Kenney stands by UCP speechwriter who has a history of racist and homophobic articles

"The 'Genocide' That Failed" by Paul Bunner was published in the C2C Journal in 2013.

by Jake Cardinal

(ANNews) – In 2013, Alberta UCP speechwriter wrote these words in an essay:

“A community of people who are willing to give up their personal freedom to an oppressive, collectivist regime is a pretty sorry excuse for a culture. Moreover, it is a perfect recipe for real genocide.”

                                                        – Alberta UCP Speechwriter, Paul Bunner on First Nations People (in 2013) 

Bunner and Indigenous People

The United Conservative Party of Alberta is coming under some heat for employing a racist, homophobic, and all around terrible person to write the speeches Premier Kenney uses.

Essays written by Paul Bunner, UCP Speechwriter, resurfaced when CBC released an article on June 25, 2020.

In an essay published in 2013, entitled “The ‘Genocide’ That Failed,” Paul stated that the Residential Schools which abducted, abused, raped, murdered, and disregarded Indigenous Children (which lasted well into the 1990s) is nothing more than a “bogus genocide story” used to fuel “ripe recruits” for insurgencies.

He argued that if Indigenous youth were “indoctrinated” into believing the Canadian Government tried to systematically and consciously destroy their ancestors, then an Indigenous uprising was “frighteningly plausible.”

In 1879, John A. MacDonald, the first Prime Minister of Canada said famously: “When the school is on the reserve, the child lives with its parents, who are savages, and though he may learn to read and write, his habits and training mode of thought are Indian. He is simply a savage who can read and write. It has been strongly impressed upon myself, as head of the Department, that Indian children should be withdrawn as much as possible from the parental influence, and the only way to do that would be to put them in central training industrial schools where they will acquire the habits and modes of thought of white men.”

Bunner and the LGBTQ+ Community

In the conservative weekly newsmagazine Alberta Report in August 1997, Bunner wrote that “AIDS gets more ink than it deserves.”

In the same publication, Bunner wrote an editor’s note in 1993 which defended an essay entitled, “Can gays be cured?”

“100,000 abortions a year in Canada is a social tragedy, that homosexuality is individually and socially destructive,” Bunner also wrote.

I could go on about the other things Paul Bunner has said, but he’s getting more ink than he deserves right now. But if you would like to know more you just have to Google a bit.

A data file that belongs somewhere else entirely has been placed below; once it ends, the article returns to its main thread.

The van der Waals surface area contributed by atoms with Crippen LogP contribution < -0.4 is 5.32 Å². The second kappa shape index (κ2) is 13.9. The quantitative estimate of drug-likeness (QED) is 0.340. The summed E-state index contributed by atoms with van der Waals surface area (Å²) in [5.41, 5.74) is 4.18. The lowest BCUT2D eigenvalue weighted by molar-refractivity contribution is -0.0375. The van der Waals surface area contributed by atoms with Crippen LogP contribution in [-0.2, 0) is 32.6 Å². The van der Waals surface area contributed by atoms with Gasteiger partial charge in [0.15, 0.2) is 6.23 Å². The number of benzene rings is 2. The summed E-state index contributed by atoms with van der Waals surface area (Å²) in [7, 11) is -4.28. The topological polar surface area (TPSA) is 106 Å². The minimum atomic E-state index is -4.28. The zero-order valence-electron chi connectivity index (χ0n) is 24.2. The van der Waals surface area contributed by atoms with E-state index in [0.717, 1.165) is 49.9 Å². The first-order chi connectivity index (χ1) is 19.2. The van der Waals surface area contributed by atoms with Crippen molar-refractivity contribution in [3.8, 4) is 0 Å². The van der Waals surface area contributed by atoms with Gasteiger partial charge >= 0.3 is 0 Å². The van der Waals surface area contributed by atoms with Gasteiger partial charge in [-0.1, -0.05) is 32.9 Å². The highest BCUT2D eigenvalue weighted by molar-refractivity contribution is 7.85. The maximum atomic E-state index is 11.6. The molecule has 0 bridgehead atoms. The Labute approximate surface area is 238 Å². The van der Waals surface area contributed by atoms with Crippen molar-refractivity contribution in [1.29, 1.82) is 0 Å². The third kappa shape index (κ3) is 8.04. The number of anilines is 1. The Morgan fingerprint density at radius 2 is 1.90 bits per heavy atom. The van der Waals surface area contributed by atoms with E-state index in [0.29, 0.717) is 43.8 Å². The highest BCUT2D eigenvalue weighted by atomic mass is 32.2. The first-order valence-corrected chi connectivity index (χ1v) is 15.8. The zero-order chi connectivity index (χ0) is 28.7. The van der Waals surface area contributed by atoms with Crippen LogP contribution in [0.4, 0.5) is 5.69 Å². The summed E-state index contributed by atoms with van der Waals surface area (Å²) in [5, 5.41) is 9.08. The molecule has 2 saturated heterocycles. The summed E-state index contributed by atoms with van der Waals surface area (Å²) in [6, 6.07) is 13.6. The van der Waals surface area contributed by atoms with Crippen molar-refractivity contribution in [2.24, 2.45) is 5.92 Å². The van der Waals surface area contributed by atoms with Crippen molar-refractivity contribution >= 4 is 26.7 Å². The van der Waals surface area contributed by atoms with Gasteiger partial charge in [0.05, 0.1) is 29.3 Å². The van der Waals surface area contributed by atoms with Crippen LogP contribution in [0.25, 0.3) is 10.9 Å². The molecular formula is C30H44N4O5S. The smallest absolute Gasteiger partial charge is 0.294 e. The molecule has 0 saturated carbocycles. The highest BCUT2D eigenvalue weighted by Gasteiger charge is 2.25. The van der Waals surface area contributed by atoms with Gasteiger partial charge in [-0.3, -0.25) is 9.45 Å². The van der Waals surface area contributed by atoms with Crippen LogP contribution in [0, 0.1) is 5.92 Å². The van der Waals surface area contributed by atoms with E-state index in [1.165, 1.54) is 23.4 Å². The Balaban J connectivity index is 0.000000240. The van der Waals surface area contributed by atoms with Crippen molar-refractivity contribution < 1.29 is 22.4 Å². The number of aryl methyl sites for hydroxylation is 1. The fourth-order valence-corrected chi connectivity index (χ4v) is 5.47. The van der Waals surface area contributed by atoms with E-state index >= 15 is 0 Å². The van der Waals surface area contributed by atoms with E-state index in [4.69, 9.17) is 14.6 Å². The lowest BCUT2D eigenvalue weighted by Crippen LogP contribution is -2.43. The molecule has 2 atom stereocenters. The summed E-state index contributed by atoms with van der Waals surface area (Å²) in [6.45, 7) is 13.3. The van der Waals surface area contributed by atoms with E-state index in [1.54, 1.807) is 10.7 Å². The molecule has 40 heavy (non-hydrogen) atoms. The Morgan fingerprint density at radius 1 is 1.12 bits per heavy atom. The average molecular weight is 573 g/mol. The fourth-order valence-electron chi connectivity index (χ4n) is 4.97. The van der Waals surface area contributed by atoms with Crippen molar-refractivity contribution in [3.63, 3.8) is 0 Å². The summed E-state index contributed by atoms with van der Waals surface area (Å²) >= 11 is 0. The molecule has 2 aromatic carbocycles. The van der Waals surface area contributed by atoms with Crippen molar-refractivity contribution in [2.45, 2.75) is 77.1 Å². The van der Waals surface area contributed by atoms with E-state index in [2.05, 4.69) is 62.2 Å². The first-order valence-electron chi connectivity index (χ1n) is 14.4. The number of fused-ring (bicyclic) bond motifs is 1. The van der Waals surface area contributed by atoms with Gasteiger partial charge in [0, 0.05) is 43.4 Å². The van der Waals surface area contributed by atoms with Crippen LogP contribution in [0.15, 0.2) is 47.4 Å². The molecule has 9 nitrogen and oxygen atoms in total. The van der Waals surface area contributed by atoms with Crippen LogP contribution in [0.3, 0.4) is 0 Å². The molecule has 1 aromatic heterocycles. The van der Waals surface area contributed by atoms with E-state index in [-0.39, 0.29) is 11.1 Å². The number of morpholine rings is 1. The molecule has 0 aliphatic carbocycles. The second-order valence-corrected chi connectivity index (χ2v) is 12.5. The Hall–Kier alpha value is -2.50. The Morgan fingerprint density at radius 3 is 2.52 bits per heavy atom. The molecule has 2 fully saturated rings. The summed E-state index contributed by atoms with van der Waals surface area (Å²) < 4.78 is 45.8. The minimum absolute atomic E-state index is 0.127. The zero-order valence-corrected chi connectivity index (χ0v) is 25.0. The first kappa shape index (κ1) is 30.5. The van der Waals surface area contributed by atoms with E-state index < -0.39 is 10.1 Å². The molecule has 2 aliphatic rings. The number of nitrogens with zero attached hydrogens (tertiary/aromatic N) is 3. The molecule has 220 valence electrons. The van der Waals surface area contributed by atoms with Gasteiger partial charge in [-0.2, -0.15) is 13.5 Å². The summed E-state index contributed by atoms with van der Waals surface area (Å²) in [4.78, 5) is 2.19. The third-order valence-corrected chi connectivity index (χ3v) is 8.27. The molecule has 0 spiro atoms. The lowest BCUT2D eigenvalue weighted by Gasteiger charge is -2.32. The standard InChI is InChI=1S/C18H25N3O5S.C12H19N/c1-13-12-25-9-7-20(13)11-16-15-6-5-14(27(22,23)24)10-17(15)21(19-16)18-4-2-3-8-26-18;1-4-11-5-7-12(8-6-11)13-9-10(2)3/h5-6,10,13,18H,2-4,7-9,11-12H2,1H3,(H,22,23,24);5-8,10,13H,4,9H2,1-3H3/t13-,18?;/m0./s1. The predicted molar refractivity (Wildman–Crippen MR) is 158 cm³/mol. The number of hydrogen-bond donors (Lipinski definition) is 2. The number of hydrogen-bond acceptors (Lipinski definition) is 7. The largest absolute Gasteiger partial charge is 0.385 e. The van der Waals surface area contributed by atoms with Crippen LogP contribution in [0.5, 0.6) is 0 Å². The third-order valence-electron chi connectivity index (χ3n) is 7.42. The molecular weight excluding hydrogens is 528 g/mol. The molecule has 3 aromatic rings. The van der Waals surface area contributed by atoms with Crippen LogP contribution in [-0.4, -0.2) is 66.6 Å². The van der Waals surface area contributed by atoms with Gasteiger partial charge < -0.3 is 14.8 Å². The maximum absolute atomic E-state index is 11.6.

Indigenous leaders call for his termination

The Confederacy of Treaty Six First Nations released a statement which called for the resignation of Jason Kenney’s speechwriter, Paul Bunner.

The Treaty Six chiefs said, “It is clear that he does not have the ability to see past his own privilege and prejudice to apologize for insulting our Indian residential school survivors and their children.”

They go on to say “Any government with an interest of building trust with Indigenous communities must hold their employees accountable for blatantly discriminating against Indigenous peoples.”

NDP Opposition Leader Rachel Notley said,

“It is painful to read something as profoundly racist as the words Mr. Bunner wrote and published. I am deeply troubled that Jason Kenney selected someone who holds these views to be one of his closest collaborators in the premier’s office.

“It is disturbing to think of how many of the premier’s public statements over the past year have been composed by someone who harbors such hatred towards Indigenous people.”

Marlene Poitras, the Assembly of First Nations’ regional chief for Alberta, said of Bunner’s beliefs, “It severely undermines the horrific experience of too many First Nations children and families during the residential school era,” she said. “Mr. Bunner also claims that learning about Aboriginal history, injustices and trauma would incite Aboriginal violence, creating Aboriginal terrorism. That is pure and utter hate and fear-mongering, and I strongly condemn the racist undertones of the article.

“Mr. Bunner’s article calls on media, academia and politicians to create a counter-narrative to Indigenous historical trauma and long-standing impacts,” Poitras said. “That is concerning, considering his access. He may only be a speechwriter but he has a personal agenda and my concern is those views reflect on the current government.

“I think it would be wise for the premier to contact Indigenous leaders and reassure them that the views contained in this article do not reflect the views or intentions of his party or government.

“That said, actions speak louder than words. It would go a long way to regain Indigenous people’s trust in the government if they knew someone who had so much hate towards them was no longer working for Mr. Kenney.”

Jason Kenney stands by Bunner

Jason Kenney himself said, “Somebody who was a journalist for 40 years undoubtedly wrote things with which I disagree. That does not reflect or change the policy of the government of Alberta.”

Paul Bunner is still the UCP speechwriter.

Jake Cardinal is a Local Journalism Initiative reporter for Alberta Native News. 

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